One of the best things about Mexico City is the food. And as I mentioned in previous posts, you can get great food for cheap while traveling full time.
In fact, some of the best food we’ve had has come from small, no-name places around the neighborhood rather than big restaurants.
Take this bakery across from Mercado Medellin called La Espiga. Not only do they make fresh and delicious breads and pan dulce (pictured above), but they also have these amazing rotisserie chickens that you can buy for super cheap.
We didn’t find it in a guidebook; we found it just walking around. Walk a few doors down and you can get a quarter kilo of tortillas for 3 pesos. Walk across the street and you can get quesadillas or tortas or tlacoyos.
Chris recently read an article about the best food cities in the world, and here’s what one writer said about food in Mexico City:
Mexico City and Tokyo are still my favorite dining destinations. Both cities are endless urban sprawls of street food interspersed with great restaurants. The bar is set very high in these cities, as food is fundamental to both Japanese and Mexican cultures. There is an emphasis on simplicity and depth of flavor rather than novelty or style. Competition is fierce, so restaurants and vendors that don’t serve great food are quickly replaced. Both of these cultures truly respect food as a lifelong craft. The taquero shaving pork off the rotating spit in Mexico City has probably been doing it for decades, as has the ramen chef in the streets of Tokyo.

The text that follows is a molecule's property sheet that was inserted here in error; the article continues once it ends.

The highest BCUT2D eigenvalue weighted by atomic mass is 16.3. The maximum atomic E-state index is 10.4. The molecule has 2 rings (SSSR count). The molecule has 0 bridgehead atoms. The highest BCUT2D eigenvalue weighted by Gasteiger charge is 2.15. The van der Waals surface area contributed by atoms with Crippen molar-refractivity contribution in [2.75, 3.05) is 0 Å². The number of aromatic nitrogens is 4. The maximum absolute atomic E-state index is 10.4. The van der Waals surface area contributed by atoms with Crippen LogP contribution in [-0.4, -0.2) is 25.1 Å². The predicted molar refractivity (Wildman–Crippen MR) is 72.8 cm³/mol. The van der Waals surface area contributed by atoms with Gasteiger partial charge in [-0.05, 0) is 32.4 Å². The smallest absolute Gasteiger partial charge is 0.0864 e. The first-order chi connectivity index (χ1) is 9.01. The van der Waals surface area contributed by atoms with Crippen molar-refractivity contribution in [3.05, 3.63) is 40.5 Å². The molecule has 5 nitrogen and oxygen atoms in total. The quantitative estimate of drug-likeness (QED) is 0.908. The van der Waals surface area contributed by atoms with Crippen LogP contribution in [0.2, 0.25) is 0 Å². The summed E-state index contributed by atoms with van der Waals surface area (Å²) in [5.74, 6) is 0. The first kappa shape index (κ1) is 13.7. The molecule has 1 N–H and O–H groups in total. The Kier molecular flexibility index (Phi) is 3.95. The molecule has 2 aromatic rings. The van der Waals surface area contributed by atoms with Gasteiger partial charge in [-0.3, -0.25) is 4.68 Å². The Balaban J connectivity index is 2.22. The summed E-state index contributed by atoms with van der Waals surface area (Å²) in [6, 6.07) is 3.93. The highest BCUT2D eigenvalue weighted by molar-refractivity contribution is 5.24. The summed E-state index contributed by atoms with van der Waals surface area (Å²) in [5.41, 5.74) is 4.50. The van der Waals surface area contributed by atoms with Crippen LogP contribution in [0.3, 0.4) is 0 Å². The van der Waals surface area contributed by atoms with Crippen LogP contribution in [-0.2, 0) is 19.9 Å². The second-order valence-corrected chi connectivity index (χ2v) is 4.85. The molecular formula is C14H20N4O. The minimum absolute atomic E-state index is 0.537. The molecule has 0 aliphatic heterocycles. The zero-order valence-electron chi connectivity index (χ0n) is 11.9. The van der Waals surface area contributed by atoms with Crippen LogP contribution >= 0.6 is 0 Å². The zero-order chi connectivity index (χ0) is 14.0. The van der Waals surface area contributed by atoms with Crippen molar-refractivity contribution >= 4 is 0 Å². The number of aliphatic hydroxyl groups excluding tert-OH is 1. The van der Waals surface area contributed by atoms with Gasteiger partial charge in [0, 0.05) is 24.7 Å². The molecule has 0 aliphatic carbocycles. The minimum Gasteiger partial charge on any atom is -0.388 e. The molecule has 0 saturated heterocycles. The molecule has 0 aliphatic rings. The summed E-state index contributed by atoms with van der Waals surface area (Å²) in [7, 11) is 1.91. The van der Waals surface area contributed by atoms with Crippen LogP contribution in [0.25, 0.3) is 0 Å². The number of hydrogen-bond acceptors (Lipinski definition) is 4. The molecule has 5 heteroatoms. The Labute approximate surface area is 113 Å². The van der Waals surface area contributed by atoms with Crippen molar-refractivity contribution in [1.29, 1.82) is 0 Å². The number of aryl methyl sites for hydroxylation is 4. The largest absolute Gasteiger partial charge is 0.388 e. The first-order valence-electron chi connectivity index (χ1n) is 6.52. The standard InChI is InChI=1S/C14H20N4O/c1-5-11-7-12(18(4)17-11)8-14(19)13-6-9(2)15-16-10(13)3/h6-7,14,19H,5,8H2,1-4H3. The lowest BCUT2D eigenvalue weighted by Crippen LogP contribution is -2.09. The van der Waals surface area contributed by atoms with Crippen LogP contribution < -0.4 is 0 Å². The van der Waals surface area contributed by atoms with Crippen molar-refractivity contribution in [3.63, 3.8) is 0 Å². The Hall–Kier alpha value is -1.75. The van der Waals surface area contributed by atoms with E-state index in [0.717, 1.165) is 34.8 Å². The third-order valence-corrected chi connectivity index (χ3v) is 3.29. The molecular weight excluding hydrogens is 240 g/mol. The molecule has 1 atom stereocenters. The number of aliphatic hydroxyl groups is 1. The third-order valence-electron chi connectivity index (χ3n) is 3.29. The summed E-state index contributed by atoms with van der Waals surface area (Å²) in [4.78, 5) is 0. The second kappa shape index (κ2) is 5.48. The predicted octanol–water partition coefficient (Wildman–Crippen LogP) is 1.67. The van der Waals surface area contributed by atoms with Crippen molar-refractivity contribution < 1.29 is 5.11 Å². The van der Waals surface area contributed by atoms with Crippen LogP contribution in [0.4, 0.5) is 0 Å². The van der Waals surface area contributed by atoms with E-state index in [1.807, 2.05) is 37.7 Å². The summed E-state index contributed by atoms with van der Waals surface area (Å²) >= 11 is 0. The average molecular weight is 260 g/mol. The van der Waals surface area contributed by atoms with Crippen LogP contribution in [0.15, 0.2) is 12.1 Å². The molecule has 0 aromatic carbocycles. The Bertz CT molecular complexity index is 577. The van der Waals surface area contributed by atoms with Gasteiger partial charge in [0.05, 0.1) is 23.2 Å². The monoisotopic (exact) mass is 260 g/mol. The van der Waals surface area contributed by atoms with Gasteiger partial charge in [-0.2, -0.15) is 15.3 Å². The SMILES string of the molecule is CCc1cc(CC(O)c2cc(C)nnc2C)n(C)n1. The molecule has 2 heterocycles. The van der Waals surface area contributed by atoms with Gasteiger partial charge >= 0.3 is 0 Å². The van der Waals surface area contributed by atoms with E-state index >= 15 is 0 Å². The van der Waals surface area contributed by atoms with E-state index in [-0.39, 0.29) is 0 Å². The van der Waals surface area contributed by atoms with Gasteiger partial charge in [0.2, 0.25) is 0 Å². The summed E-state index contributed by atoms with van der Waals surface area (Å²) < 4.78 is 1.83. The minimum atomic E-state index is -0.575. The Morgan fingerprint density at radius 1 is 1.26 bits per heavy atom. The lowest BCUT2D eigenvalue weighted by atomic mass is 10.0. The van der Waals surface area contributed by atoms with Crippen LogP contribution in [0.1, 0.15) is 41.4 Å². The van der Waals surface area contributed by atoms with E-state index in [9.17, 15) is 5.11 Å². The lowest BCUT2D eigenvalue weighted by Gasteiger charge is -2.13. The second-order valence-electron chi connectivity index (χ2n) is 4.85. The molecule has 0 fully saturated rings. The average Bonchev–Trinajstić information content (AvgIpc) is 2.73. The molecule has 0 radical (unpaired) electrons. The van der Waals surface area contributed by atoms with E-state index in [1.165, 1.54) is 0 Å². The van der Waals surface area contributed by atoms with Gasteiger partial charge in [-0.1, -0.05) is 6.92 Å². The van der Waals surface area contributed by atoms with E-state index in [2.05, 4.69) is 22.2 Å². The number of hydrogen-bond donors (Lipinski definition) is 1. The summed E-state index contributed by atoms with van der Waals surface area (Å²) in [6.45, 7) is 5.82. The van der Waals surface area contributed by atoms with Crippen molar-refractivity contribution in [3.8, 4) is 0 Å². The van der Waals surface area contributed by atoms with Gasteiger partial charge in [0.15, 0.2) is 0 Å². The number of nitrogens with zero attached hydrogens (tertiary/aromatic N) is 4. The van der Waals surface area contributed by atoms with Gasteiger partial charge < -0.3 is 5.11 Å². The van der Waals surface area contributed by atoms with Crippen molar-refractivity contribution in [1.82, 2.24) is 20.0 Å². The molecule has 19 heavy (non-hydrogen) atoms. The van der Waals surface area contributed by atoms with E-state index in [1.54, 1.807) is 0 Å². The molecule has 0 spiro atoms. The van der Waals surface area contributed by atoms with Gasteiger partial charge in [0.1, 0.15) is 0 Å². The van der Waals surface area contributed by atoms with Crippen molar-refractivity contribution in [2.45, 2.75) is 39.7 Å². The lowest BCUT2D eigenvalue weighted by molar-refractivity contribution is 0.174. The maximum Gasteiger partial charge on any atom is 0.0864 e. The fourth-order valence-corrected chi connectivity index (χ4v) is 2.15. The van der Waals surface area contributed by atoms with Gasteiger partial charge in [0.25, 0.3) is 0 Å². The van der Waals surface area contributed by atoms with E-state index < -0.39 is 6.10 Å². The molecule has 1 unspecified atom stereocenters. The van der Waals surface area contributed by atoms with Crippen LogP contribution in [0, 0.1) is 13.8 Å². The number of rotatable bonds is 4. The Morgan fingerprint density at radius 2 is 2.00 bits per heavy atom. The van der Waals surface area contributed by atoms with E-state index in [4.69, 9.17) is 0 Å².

Anyway, we should probably work on an article about how not to get fat while traveling. If you have any advice for us, let us know.